I have a couple of powershell automation scripts I wrote that sometimes require editing files used by linux OS family.

I know that windows ends strings in files using the CR LF flags, while linux uses only the LF flag. Both also use different versions of utf8 encoding. While windows is able to read linux-written files, the opposite is not the same, and this actually causes problems when reading windows-written files in linux.

Yet it seems there's more to it: I discovered windows uses utf8BOM, and actually does not fully support natively the simple utf8 encoding compared to linux.

My question is this: When using the set-content cmdlet, the default encoding used by powershell is utf8NoBOM. What is the actual difference between utf8, utf8BOM and utf8NoBOM when using the -Encoding parameter when writing to files?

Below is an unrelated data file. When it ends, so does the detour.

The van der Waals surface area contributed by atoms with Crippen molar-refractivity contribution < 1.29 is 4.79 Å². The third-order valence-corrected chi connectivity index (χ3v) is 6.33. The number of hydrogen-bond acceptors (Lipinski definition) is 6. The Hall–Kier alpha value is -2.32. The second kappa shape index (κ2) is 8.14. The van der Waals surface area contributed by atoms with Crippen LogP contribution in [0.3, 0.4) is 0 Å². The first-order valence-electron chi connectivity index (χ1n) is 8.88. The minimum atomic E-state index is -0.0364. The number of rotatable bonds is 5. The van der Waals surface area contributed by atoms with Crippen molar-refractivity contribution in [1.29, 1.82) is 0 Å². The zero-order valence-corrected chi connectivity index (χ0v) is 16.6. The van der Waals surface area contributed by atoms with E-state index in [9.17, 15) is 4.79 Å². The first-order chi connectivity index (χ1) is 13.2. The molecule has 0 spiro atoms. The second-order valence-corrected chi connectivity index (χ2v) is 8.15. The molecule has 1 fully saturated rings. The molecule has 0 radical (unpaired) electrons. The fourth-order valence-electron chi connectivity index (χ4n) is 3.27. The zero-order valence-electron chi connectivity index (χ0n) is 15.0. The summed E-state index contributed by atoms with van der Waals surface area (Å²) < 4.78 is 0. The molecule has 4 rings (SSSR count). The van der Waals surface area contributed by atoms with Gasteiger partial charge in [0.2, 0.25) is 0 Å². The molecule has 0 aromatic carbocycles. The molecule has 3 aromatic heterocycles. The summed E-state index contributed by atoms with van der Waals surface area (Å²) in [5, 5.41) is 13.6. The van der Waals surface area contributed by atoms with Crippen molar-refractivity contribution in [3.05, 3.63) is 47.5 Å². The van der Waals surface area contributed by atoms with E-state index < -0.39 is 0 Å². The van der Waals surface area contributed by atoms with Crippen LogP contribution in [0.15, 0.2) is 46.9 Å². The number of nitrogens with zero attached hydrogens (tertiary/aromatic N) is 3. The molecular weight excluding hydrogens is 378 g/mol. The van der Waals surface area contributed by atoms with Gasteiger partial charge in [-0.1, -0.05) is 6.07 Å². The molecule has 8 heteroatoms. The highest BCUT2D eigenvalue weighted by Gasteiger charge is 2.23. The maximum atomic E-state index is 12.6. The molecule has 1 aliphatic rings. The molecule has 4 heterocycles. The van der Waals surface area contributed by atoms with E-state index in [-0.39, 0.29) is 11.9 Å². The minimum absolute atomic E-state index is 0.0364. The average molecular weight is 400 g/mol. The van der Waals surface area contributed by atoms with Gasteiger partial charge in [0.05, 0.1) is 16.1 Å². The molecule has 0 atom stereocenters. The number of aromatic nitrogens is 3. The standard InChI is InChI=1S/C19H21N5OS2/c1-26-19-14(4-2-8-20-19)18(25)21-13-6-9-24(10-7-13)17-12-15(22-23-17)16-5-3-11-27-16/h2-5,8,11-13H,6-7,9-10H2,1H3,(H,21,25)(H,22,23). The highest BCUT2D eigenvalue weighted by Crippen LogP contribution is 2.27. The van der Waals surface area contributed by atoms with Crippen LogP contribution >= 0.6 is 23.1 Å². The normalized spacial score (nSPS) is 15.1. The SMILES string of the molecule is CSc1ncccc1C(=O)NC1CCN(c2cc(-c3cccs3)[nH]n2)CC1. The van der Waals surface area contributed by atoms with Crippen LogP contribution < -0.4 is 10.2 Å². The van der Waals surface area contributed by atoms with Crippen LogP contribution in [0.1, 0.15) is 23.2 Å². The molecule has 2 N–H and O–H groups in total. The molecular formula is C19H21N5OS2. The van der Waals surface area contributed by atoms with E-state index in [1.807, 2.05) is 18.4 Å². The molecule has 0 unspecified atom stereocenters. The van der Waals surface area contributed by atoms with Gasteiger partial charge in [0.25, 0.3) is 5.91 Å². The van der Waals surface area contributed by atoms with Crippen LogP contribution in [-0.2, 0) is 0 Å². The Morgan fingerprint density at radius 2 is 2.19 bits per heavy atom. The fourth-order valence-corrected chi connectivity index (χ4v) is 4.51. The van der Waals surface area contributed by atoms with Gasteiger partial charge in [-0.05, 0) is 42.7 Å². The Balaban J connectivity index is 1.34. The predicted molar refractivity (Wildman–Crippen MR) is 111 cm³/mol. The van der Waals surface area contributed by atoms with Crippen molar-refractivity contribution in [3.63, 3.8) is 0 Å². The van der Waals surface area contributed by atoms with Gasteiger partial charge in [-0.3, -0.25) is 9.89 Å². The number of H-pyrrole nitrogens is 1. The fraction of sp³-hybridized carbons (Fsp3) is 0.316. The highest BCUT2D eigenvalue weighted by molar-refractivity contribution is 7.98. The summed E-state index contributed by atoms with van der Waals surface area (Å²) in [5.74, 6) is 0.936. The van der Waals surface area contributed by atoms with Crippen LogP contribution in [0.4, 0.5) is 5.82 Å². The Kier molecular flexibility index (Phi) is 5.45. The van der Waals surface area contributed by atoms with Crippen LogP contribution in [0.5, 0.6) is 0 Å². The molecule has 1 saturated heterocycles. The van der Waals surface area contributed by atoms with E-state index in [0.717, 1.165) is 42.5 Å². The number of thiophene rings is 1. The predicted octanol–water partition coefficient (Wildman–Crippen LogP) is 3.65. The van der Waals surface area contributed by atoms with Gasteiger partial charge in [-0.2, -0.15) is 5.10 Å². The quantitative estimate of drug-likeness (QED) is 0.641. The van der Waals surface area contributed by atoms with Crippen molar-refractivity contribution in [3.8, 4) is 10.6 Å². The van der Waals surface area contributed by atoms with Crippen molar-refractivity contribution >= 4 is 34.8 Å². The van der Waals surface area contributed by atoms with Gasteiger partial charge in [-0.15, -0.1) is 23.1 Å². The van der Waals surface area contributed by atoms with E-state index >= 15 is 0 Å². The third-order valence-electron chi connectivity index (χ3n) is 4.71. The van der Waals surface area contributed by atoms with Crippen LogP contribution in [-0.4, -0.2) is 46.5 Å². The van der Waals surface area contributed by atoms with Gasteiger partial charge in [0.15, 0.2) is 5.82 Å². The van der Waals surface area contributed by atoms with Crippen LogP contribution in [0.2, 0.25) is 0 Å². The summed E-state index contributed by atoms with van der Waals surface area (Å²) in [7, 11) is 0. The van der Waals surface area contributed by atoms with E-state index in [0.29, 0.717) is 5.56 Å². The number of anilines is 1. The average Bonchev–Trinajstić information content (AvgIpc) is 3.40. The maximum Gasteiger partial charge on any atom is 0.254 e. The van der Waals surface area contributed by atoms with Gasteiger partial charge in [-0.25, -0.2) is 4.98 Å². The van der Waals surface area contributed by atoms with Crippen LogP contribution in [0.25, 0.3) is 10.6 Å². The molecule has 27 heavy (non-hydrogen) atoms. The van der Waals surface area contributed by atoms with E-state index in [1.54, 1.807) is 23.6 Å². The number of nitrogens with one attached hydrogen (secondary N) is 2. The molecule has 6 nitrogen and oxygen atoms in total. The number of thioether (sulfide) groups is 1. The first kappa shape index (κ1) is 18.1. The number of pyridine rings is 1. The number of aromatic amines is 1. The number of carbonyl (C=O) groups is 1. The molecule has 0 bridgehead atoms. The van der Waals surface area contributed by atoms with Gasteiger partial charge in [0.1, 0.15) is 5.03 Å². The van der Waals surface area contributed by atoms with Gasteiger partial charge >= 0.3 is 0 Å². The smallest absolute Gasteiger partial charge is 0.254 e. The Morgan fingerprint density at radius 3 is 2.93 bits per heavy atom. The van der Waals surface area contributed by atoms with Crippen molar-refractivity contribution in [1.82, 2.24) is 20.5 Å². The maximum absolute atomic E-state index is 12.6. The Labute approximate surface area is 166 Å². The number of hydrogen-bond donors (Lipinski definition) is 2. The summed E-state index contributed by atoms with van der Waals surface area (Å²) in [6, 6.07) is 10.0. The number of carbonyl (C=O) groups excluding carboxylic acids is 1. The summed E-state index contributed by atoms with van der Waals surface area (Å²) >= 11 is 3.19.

From Microsoft's Set-Content manual page:


Specifies the type of encoding for the target file. The default value is utf8NoBOM.

  • utf8: Encodes in UTF-8 format.
  • utf8BOM: Encodes in UTF-8 format with Byte Order Mark (BOM)
  • utf8NoBOM: Encodes in UTF-8 format without Byte Order Mark (BOM)

This is not a Powershell specific thing. It is an industry format specification. So, just search the web for each encoding individually to get the details.


Such discussions are had for example:

MicrosoftDocs/PowerShell-Docs https://github.com/MicrosoftDocs/PowerShell-Docs/issues/4021

What's the difference between UTF-8 and UTF-8 without BOM? https://stackoverflow.com/questions/2223882/whats-the-difference-between-utf-8-and-utf-8-without-bom

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